I sat down to write a post on one of my most important guidelines when making anything: if it can be made better, it should be. Turns out I already wrote that post back when I was making Planet Cosmo.
The reason this was on my mind is that at the weekend I decided to redo a trailer shot I was working on. The shots were finished and were just fine. It’s just I realised this one could be just a little bit better. And so if it can be made better, it should be. The shot are now improved and final picture has been delivered to post. If I spotted something else important at this point, could I do anything about it? Yes, actually. Until the trailer is delivered to its final destination, until I hit the absolute drop dead deadline, I could probably still improve it.
This brings up the question: when do you stop?
When do you stop tinkering with what you’re making to avoid doing a George Lucas on your work? For me, the answer is in two parts:
1) STOP at the last point at which you will still hit your deadline. Implementing a fix too late could mean you miss your deadline. This is not acceptable (post on deadlines here). So your first cut off is the latest point at which you can still get everything done on time. When you’re at that point, you just finish it off and deliver.
2) STOP when you start making it worse rather than better. It is really important to try things in different ways but it is so crucial to realise when your changes are having an overall negative effect. Sometimes this is obvious. Other times, it is less so. For example, you may have a dull background in one shot and you want to brighten it up. Seems like the right thing to do, right? But what if the new saturated background now overpowers your final scene which was meant to look especially bright and colourful? What if people are looking at your background instead of your characters?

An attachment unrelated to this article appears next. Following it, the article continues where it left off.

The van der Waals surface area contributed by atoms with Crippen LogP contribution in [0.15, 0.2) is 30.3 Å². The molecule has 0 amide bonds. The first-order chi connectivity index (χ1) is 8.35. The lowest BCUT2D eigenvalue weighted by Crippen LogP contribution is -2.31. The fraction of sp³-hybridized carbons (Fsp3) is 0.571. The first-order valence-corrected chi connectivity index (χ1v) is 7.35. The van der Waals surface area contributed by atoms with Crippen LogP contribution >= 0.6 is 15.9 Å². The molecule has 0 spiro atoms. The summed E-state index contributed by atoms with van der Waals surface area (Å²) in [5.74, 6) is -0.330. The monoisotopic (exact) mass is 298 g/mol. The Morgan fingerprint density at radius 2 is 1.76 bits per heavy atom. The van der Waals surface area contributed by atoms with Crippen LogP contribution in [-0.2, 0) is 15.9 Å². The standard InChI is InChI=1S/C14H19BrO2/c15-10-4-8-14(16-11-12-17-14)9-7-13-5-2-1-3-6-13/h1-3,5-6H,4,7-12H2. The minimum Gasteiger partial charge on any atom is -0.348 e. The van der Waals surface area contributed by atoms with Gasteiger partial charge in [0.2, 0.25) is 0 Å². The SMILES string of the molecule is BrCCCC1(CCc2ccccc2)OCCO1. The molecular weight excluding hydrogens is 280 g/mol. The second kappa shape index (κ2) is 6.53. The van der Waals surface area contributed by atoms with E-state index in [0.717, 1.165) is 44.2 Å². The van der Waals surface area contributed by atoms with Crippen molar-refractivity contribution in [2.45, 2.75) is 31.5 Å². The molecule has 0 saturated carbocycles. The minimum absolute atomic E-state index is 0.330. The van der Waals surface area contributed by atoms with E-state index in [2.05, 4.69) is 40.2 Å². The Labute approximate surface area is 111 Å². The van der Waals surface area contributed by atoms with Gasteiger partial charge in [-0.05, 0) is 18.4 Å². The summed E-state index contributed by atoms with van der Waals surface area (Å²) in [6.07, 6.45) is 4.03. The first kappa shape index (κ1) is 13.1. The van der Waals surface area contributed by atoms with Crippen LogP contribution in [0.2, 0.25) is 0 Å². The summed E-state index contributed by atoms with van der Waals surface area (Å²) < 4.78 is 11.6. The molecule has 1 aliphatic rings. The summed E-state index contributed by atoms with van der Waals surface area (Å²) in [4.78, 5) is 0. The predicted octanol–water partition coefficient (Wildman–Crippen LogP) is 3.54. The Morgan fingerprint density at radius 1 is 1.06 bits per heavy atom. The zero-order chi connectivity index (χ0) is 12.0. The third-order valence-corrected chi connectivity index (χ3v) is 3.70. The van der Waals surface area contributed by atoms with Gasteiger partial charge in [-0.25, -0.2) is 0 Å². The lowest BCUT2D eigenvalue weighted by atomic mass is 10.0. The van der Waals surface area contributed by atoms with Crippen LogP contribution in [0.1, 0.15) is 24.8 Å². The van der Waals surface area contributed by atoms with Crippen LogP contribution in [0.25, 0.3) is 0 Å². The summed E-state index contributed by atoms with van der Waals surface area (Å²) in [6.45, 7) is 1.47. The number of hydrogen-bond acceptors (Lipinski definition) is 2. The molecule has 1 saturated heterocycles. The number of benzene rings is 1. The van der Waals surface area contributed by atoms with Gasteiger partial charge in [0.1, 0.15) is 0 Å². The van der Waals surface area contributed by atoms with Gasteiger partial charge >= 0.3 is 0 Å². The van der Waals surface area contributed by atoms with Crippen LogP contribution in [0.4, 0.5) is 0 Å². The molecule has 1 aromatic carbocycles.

All changes will have a knock-on effect. Remember at the start of this post, I mentioned I decided to change a shot I was working on? That created a matching issue which led to the next shot needing to be changed too. Had that been the start of a damaging domino effect, the change would have created more problems than it would have solved. At that point, I would have to stop and step away from the fixes before everything fell apart. As it happened, in this instance that second fix brought everything together and it worked.
So if it can be made better, it should be.
But know when you’re going to damage your end product, either by missing a deadline or simply making your end product worse rather than better.
At any point in a creative project (or business or indeed anything) change happens. Sometimes it is the big changes that are expected during creation, early stages and development but other times change happens during production as you learn more about your project, your method or your characters.
Change can be a good or bad thing.
Straight-ahead hand drawn animation offers a pretty good analogy here. If you start with drawing 1, move on to drawing 2 and then drawing 3 and keep going building your animation a frame at a time, you can sometimes hit drawing 100 and realise that your character now looks nothing like the character in drawing 1. It’s like Chinese Whispers. Your drawings have drifted from where you started. You now have a problem and you are going to have to fix it.
So in animation it can be better to plot out your key drawings, always keeping those first couple of drawings to hand to compare. The character in drawing 100 looks like the character in drawing 1 and it all works. But as you draw, you might actually find a way of improving your character. A new angle, an untested pose or just a happy accident can lead to something you decide to integrate into your character. So now you could say that your drawings have drifted but this time it is good drifting.